4
$\begingroup$

There are $20$ students. $8$ of them are boys while the other $12$ are girls. I have to pick $4$ of them and I need to have at least one boy and one girl in my pick.

There are $4$ spots to choose. Let's name them A, B, C, and D.

  1. I have $12$ options to choose a girl for the first spot.
  2. I have $8$ options to choose a boy for the second spot.
  3. I have $18$ options to choose anyone for the third spot.
  4. I have $17$ options to choose last person.

From above, I have $12 \cdot 8 \cdot 18 \cdot 17$ which is $29376$. Anyway, the order doesn't matter so I divide $29376$ by $4!$ and get $1224$.

But the answer is $4280$ and they get that number by getting all possibilities of choosing a team ${20 \choose 4}$, then subtract it with possibility of choosing all girls ${12 \choose 4}$ and choosing all boys ${8 \choose 4}$.

I just don't understand why the method I use leads me to an incorrect answer.

$\endgroup$
  • 1
    $\begingroup$ You use the word "combination" but then choose to use permutations--why is that? $\endgroup$ – anakhro Jun 5 '15 at 17:11
  • $\begingroup$ @mathlove Yes, it should be 17 not 12. $\endgroup$ – idonno Jun 5 '15 at 17:22
  • $\begingroup$ @Barry Sorry about that. I edited the question after yours and it didn't pick up that part. I updated my question again. $\endgroup$ – idonno Jun 5 '15 at 17:36
2
$\begingroup$

You can't simply divide by 4! because that can only be done if the combinations you are counting with $12 \cdot 8 \cdot 18 \cdot 17$ is already partially ordered with the first two products corresponding to the first male and female chosen. You could divide by 4! if there was no semi-ordering on the first two picks.

The solution you proposed from "them" is correct.

$\endgroup$
2
$\begingroup$

Consider the case where you choose Amy (a girl) along with Bert, Carl, and Dave (three boys).

When you divide by $4!$ in your counting method, you implicitly assume that there are $4!$ sequences in which you might have chosen Amy, Bert, Carl, and Dave. But in fact here are the only six sequences in which you could have chosen these particular four children, because you always put a girl in the first spot:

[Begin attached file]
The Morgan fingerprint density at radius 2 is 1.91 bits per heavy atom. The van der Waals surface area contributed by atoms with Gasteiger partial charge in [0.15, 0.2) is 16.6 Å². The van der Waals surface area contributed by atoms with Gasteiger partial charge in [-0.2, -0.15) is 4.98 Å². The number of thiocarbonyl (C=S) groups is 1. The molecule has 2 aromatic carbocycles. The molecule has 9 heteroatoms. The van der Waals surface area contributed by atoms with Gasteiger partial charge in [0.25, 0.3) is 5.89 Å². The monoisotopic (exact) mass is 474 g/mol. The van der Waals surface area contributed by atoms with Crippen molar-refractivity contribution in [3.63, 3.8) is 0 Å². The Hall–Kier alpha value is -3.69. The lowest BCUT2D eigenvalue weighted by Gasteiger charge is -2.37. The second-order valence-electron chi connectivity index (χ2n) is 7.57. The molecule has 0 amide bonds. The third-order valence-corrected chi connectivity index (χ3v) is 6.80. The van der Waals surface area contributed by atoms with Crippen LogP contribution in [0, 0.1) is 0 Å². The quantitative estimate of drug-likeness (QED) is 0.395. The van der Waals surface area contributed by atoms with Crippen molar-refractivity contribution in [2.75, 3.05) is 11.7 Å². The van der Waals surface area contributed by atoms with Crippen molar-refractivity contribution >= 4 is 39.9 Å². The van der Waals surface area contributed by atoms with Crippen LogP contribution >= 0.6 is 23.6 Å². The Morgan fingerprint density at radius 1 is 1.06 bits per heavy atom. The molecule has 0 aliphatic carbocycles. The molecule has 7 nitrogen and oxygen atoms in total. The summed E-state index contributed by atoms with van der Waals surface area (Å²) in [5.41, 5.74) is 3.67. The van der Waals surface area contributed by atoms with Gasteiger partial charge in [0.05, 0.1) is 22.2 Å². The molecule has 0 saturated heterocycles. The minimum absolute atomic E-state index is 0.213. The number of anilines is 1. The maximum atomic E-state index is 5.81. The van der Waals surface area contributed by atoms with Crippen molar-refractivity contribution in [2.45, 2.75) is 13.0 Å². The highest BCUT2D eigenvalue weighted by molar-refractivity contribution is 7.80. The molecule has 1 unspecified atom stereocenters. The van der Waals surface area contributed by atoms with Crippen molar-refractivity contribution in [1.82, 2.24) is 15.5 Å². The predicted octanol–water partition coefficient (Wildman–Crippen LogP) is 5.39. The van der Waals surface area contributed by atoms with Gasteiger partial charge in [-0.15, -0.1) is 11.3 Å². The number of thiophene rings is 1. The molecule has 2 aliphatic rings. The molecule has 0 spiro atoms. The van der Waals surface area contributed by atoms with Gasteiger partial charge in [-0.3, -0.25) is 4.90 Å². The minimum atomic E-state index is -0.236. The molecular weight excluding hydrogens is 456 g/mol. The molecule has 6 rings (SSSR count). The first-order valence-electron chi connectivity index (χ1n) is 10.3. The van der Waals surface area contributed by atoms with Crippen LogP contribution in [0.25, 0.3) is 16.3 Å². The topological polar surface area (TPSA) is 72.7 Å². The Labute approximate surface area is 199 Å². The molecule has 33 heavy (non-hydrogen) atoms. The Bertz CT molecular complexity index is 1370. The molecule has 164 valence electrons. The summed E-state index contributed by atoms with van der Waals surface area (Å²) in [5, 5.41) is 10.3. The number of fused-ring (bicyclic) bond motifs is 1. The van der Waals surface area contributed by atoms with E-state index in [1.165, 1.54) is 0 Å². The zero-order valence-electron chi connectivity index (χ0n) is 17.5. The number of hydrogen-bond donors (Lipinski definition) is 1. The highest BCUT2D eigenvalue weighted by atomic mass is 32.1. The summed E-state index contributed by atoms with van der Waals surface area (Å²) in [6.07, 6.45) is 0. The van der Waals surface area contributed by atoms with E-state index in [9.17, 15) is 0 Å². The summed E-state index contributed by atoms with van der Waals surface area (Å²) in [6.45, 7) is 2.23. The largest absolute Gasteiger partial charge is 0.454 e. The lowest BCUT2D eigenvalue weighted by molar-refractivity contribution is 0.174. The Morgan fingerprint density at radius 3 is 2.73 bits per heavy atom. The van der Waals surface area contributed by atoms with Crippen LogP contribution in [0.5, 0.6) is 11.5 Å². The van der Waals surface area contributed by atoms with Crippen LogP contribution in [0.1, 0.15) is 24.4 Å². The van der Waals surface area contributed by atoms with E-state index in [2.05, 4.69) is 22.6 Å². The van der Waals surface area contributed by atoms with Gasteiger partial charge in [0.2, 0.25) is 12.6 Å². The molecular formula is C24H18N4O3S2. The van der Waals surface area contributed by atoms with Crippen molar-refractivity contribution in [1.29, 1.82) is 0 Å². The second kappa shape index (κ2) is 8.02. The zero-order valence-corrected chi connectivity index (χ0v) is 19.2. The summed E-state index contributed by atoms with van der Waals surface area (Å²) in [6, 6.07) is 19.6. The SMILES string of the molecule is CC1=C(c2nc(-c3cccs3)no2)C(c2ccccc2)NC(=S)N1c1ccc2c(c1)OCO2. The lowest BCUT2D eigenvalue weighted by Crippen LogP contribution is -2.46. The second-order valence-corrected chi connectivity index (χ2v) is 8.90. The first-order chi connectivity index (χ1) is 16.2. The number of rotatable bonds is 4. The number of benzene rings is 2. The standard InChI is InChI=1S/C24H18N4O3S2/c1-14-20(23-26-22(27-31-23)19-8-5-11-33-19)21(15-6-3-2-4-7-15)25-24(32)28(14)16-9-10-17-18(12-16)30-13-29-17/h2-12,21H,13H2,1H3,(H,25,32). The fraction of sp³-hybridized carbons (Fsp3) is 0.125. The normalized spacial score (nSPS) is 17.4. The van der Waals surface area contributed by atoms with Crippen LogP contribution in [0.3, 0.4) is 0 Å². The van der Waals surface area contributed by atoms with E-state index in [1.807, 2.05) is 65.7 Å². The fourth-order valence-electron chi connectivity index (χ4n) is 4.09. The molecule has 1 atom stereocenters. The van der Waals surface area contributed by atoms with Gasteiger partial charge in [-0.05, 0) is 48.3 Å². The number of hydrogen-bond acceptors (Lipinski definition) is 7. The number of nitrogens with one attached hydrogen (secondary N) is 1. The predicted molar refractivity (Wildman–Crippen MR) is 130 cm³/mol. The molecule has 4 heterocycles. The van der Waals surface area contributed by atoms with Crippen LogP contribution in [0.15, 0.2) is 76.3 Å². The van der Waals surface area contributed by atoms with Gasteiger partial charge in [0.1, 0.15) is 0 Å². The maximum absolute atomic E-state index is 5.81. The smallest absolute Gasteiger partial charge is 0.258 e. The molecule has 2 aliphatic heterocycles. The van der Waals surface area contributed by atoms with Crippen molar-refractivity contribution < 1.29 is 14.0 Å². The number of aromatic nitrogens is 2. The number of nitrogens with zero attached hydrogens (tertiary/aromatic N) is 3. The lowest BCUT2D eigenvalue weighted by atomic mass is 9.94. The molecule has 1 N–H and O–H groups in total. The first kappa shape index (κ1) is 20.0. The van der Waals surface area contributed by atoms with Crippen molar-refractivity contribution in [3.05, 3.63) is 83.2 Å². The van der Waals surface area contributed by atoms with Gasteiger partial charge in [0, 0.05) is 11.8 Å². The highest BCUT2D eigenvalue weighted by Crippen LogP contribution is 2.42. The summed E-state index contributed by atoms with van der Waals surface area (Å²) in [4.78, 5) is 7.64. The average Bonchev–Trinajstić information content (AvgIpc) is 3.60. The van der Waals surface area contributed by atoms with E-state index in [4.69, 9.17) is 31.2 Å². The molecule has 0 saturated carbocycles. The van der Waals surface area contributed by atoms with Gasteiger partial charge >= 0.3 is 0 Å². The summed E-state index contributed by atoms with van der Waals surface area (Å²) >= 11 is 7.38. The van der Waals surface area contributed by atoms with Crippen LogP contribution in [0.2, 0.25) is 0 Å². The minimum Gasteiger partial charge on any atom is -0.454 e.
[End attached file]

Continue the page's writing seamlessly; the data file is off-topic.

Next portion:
1. Amy, Bert, Carl, Dave
  2. Amy, Bert, Dave, Carl
  3. Amy, Carl, Bert, Dave
  4. Amy, Carl, Dave, Bert
  5. Amy, Dave, Bert, Carl
  6. Amy, Dave, Carl, Bert

So in this case, by dividing by $4!$ you have undercounted by a factor of $4$. In fact every case is undercounted, because the implicit assumption of $4!$ sequences includes several sequences in which the "first" child is a boy or the "second" is a girl (or both), none of which can actually be produced by your selection procedure.

$\endgroup$
0
$\begingroup$

The problem is that the first spot needn't be for a girl and the second neddn't be for a boy.

The correct way to do this problem is:

  1. There are $\binom{20}4=4845$ ways to choose the four people.
  2. There are $\binom{12}4=495$ ways to choose $4$ girls.
  3. There are $\binom{8}4=70$ ways to choose $4$ boys.

Result: $4845-(495+70)$.

$\endgroup$
0
$\begingroup$

To get the grip on the at-least conditions you can calculate the number of all combinations without conditions minus the number of combinations with no girls (only boys) and no boys (only girls):

${20 \choose 4}-{12 \choose 4}-{8 \choose 4} $

You calculate "Number of possible events"-" Number of complementary events"="Number of required events"

$\endgroup$

Your Answer

By clicking “Post Your Answer”, you agree to our terms of service, privacy policy and cookie policy

Not the answer you're looking for? Browse other questions tagged or ask your own question.